By Sophia from Vista, CA
Agree that if he's already bitten he doesn't need to be around the kids until a "doggie intervention" is done. Taking food aggression on is difficult, even more so when there are kids in the house that the dog can ( and will, again) turn on.
Sit the hubby down and tell him that a behavioral expert has to get into your budget. There are ways of re-training dogs and yours may be better off going to a trainer that does an out-of-the-home thing. A good behavioralist will tell you straight-up if this dog can be cured of it or will remain an imminent danger.
If a pro cannot break the dog of this, you have some bigger issues at hand. I love my dog with a passion, but if she went after my grandchildren, though it would break my heart, tough decisions would have to be made. You really must be able to sit your husband down so he can sort out priorities before something awful happens here.
I cannot believe you are allowing that dog to be anywhere near your children. He's bitten the kids twice? Shame on you, honestly. You are required to protect your children. That is your job. It's your responsibility! You are obviously putting that dog ahead of your kids' safety and that is outrageous! Get that dog out of your house and if your husband gets upset, he can leave with his dog! Your kids must come first. Period. What are you waiting for a more serious, tragic attack? Well, it will happen, I promise you, and how will you feel then?
I have worked for a Veterinarian for over 27 years. In my experience, Chows have always had a reputation as biters. Your children should come first. Any dog that bites a child should not be around any children, especially left alone with the dog. I would try to re-home the dog. This chow need training.
Oh boy! The day that a dog who bites my family members is still a "good" dog just isn't going to happen! First, this can be dealt with, as i have seen on the "dog whisperer". I do suggest you see someone with his level of training, (training the people, and the animal), as the biting could be much more serious with time, and one throat bite could be deadly, but even a facial bite could leave a life long scar, at the least, or loss of an eye, etc. Please do not brush this off as just a good dog being protective with his food. He has to submit to human rules, and one rule is, "don't hurt the persons who love and take care of you". Loretta from Theodore, AL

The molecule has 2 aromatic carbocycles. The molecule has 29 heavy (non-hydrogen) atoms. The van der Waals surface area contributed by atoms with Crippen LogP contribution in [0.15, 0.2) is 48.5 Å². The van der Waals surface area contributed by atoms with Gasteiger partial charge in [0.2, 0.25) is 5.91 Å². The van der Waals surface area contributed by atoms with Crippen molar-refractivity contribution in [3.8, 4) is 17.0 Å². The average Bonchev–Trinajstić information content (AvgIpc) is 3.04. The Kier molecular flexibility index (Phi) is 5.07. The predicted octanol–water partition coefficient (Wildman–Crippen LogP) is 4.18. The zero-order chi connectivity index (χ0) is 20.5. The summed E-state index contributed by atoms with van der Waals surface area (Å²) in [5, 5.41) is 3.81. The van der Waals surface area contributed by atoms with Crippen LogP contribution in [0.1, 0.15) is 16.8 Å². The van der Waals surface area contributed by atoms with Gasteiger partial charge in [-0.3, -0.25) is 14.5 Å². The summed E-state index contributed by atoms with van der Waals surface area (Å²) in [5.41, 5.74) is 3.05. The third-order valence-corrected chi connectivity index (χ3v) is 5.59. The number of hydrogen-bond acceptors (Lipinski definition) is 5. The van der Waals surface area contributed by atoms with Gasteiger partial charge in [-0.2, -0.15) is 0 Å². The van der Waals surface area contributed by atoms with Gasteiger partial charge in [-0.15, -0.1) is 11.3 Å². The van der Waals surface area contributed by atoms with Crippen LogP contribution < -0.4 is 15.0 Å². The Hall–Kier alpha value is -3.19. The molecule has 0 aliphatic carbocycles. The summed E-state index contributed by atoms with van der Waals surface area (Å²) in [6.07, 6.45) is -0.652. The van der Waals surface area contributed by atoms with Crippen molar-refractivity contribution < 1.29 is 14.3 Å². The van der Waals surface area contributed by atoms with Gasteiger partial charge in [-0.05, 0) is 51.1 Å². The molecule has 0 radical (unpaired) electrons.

I sympathize with his being a good dog (I have nothing against chows as a breed), and your husband's dog, but biting people is an escalation that is not ok. The dog has probably learned that biting leads to him being left alone, which is good for him and bad for you. Keep him separate from your children while you sort this out. You definitely need to consult your vet and a trainer, but you also want to think about your children's welfare above all. I won't own an animal I cannot trust.
I'd also like to say, you are writing here b/c you are concerned, worried, and take it as a sign from yourself that you need to deal with this issue before you are paying in doctor bills and vet bills.
I love dogs but children are to come first. If your husband doesn't see that there's a problem, then he might be the one that has to go (with his dog).
Also the post that you made might be read by someone that knows you, so don't be surprised when child services knocks at your door.
An aggressive dog, who has already bitten your two children, is not a safe companion for your family. Please have your vet talk to your husband and do not allow your children around the dog until then. (I used to work with pediatricians, and heard and saw the most horrible bites from "family pets".) Your children's lives are at stake. I sure hope your husband doesn't think his dog is more important that your kids. Good luck and God bless.
Ditto on training and ASAP! Goodness gracious that he has already bitten both of your children! I would also speak to a vet about this situation to see what they say about the safety of a dog that bites being around children! And I am sorry if I sound judgmental, and I understand your husband loves his dog, but he may need to find an appropriate home for his fur boy if training doesn't cure this problem because human child safety comes first. :-(
I spent time with my food aggressive pug feeding him out of my hand. That made a big difference.
This is a scary situation. I have read that chows can be aggressive and not good around children. You should not take a chance with this situation. Dogs cannot help who they are and letting an aggressive dog be around children is asking for trouble. If you cannot change the situation, you must get help with training this dog before a tragedy happens and the poor dog has hurt one of your children. Get a trainer.
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